I tell people that I am an “anti-anti-essentialist.” I am still working on what that is supposed to mean, so let me do this in bits and pieces, and this is the first entry for this topic.
I am not at all convinced that essentialism–the notion, in anthropology, that a culture or ethnicity consists of fixed traits, is unchanging, without variation, and endures perhaps above or below history — is either always politically negative (a common assumption being that essentialism, virtually by definition rather than by practice, is implicated with the likes of Nazi ideology, racism, etc.), is analytically flawed, nor am I convinced that essentialism is even indispensable to our basic analytical thought patterns. That is a general introduction.
Let me focus on the difference between essentialist and processual understandings of indigenous identity, for now, because this is something I address in my teaching in ANTH 303, Indigenous Cultures Today, and thus the example comes readily to mind. We will see how essentialism becomes unavoidable: it is the firmament.
An essentialist understanding of an indigenous identity would focus on surviving cultural traits, those practices and customs, objects and ideas, that have survived colonialism with little or no change. Of course if “everything is constantly invented” then that alone requires that you have one eye on something fixed and stable by which you determine that something else is being “constantly invented.” Then we have to ask, how would we, the outside observers, know what is changing? With reference to what? How “deep” is the change? How do we distinguish between minor and significant changes, and serious Change? There are such things that, if they change at all, change too slowly for any of us to perceive the change, especially those of us who are outsiders to begin with and are not in a position to judge.
Rather than dismiss cultural change, I am just saying for now that matters are not quite as simple as the anti-essentialists would have us believe. If there is a problem that essentialist definitions pose, it is that whole areas of indigenized change may be dismissed as not being “truly indigenous.” Essentialism can also deny people the active role they can perform in changing their minds, doing things differently, selecting, and reinterpreting. That is why I am not pro-essentialist, though I can sound that way if the politics of contention in a given situation demand it.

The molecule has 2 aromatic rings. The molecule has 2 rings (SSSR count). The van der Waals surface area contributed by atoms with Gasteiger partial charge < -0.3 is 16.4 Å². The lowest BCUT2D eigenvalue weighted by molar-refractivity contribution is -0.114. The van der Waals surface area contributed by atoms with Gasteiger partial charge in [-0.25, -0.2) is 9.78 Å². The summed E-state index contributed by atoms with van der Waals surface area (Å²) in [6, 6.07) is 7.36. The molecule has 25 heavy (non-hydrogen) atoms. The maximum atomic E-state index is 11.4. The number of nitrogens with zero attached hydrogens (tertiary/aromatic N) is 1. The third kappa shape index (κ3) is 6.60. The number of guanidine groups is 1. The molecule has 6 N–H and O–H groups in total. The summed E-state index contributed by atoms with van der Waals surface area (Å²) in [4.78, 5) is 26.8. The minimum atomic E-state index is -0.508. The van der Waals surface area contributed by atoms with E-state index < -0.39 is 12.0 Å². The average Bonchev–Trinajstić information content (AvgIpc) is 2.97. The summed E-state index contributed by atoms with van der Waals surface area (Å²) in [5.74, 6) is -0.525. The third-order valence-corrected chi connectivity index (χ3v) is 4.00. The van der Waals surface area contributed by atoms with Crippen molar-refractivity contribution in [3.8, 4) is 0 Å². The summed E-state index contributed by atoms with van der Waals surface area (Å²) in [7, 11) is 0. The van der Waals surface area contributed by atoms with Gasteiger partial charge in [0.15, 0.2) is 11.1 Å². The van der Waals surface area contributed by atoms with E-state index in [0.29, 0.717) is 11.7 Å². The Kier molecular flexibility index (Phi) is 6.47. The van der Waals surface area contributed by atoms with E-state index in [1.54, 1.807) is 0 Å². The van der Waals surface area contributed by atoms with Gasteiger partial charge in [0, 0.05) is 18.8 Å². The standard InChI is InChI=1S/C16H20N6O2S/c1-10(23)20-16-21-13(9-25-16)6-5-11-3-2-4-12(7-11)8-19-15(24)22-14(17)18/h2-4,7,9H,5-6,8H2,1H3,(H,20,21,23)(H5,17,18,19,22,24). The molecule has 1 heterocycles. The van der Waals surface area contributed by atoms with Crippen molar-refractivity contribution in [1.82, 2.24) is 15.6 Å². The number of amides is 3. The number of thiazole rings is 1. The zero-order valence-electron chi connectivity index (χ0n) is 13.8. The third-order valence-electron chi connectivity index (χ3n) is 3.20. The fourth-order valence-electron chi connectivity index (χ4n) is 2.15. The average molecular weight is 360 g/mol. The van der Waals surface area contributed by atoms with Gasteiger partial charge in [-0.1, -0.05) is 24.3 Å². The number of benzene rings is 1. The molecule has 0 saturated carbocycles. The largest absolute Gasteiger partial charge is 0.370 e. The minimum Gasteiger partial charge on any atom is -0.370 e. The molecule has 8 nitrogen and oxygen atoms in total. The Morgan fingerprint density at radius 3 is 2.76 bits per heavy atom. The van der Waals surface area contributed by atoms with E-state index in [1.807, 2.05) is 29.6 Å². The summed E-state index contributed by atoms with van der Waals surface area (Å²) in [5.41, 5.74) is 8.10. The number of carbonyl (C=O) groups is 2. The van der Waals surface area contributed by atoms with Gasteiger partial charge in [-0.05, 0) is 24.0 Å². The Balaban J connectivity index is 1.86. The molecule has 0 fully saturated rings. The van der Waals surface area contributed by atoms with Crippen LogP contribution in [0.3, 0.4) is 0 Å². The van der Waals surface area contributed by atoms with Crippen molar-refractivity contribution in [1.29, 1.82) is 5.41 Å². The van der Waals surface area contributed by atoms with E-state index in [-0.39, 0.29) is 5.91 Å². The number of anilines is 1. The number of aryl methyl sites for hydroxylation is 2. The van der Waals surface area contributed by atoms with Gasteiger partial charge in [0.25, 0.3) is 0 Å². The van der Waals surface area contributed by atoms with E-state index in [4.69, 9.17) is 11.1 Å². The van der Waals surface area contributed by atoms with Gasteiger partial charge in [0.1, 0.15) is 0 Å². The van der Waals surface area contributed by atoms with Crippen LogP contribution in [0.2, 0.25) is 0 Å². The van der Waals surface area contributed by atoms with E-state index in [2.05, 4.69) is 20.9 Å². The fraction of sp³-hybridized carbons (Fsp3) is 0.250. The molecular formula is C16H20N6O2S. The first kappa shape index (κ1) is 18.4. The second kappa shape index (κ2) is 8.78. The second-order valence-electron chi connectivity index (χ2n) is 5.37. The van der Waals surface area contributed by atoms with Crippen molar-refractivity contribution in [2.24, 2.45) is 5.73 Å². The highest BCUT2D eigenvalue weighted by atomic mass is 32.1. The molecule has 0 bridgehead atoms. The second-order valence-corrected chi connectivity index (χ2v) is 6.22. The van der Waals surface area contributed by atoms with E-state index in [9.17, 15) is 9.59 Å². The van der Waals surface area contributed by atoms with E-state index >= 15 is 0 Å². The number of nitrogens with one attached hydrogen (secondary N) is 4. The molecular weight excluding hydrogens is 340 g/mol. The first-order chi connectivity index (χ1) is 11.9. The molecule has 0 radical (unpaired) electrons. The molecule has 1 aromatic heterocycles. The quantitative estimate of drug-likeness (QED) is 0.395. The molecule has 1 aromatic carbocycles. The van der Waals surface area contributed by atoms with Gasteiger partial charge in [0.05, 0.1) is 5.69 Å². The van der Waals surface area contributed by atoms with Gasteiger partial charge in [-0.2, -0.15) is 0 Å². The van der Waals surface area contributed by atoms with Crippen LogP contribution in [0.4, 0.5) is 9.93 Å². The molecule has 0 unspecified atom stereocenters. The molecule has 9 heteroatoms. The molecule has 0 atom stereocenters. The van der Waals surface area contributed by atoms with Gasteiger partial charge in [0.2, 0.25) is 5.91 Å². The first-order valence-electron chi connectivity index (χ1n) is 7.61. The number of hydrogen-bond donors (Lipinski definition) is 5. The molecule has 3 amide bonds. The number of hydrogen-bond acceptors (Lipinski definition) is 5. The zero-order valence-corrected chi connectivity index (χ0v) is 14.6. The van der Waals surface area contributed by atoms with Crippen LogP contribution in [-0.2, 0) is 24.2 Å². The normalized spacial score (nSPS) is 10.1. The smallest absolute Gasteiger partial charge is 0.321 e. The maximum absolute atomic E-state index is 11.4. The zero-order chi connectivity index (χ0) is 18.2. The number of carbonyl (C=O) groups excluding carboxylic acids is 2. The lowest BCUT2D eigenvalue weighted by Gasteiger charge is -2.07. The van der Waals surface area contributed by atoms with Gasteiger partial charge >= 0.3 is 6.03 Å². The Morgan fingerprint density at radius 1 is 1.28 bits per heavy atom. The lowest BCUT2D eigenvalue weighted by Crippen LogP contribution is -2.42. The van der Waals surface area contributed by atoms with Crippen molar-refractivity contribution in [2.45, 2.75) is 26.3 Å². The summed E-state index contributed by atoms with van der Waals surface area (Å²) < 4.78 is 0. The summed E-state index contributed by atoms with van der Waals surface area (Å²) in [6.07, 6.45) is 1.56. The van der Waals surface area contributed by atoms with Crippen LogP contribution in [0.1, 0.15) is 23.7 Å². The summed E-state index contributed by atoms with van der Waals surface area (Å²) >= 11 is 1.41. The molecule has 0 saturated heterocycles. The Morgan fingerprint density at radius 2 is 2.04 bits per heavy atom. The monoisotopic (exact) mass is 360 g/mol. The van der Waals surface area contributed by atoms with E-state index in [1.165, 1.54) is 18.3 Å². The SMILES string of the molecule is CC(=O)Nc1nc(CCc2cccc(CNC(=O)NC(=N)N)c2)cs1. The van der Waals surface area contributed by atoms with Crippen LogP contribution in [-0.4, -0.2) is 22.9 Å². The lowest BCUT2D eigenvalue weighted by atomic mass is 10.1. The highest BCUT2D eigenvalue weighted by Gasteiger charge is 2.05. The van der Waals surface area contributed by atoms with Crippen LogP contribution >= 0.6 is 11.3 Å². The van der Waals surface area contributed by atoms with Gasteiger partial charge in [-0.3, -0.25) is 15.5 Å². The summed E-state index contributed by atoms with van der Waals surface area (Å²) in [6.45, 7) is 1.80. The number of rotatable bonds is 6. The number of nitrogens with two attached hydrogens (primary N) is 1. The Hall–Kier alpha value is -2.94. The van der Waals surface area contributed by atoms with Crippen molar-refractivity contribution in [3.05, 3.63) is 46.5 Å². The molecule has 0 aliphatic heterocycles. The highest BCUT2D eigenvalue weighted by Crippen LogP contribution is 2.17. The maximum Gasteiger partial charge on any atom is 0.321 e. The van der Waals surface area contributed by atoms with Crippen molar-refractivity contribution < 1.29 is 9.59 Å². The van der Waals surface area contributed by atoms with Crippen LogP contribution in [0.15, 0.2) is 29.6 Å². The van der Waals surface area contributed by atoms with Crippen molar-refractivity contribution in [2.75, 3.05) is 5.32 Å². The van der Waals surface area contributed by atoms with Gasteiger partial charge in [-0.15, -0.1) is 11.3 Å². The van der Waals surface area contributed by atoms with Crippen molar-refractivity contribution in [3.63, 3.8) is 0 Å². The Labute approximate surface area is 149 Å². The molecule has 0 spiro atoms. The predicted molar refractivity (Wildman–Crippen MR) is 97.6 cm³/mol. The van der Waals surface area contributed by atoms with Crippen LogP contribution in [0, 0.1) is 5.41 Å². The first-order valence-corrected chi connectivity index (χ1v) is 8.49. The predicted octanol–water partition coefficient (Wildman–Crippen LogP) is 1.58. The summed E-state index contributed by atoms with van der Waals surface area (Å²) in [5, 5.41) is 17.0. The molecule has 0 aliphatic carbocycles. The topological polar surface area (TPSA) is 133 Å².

A processual understanding of indigenous identity is one that is not fixated on traits, but focused on struggle, struggles that renew indigeneity, that provide new arenas and means for being and becoming indigenous. If essentialism internalizes, processualism externalizes: indigeneity is relational, it involves parties locked in contention. As the New Zealand anthropologist, Steven Webster, put this: “Maori culture is not something that has been lost, it is the loss; being ‘a Maori’ is struggling to be a Maori” (Webster 1993: 228).
So why not just endorse processualism and call that a day?
One reason is that processualism externalizes indigeneity–it focused on relations with or against others. It has no “internal” life, no received history, no “stories that mama used to tell me.”
Another reason for not simply endorsing processualism–and this is why I say that essentialism can never be avoided–is that processualism can bear essentialist fruits:
A man from the Navajo Reservation in Colorado asks the activist, “what tribe do you come from? You call yourself an Indian, but you don’t live on any rez!” [essentialist]
The Indian activist: “What the hell kind of Indian are you? I don’t recall seeing you at the Seige of Alcatraz? I don’t remember your face from Wounded Knee.” [processualist cum essentialist]
We can take the reverse situation, where essentialism becomes processual, relational, and historical–all the things that the anti-essentialists say that essentialism cannot be. An essentialist representation (“this is our culture, this is who we are, what we do, we speak this language, eat this food, this is the way it has always been”) is itself an active construction, it is the result of agency, and it is usually brought into play in a relationship with or against others. In other words, there is no essentialism that is divorced from process.
What conclusion can we draw? Well one conclusion is a particularly dismissive one, and I am afraid that I must endorse it: the concept, outside of abstract philosophy, aside from metaphysics, is actually an empty concept because it is consistently undermined and upheld, in almost equal measure (depending on the situation), in actual practice.
The critique of essentialism in cultural analysis is the critique of nothing.
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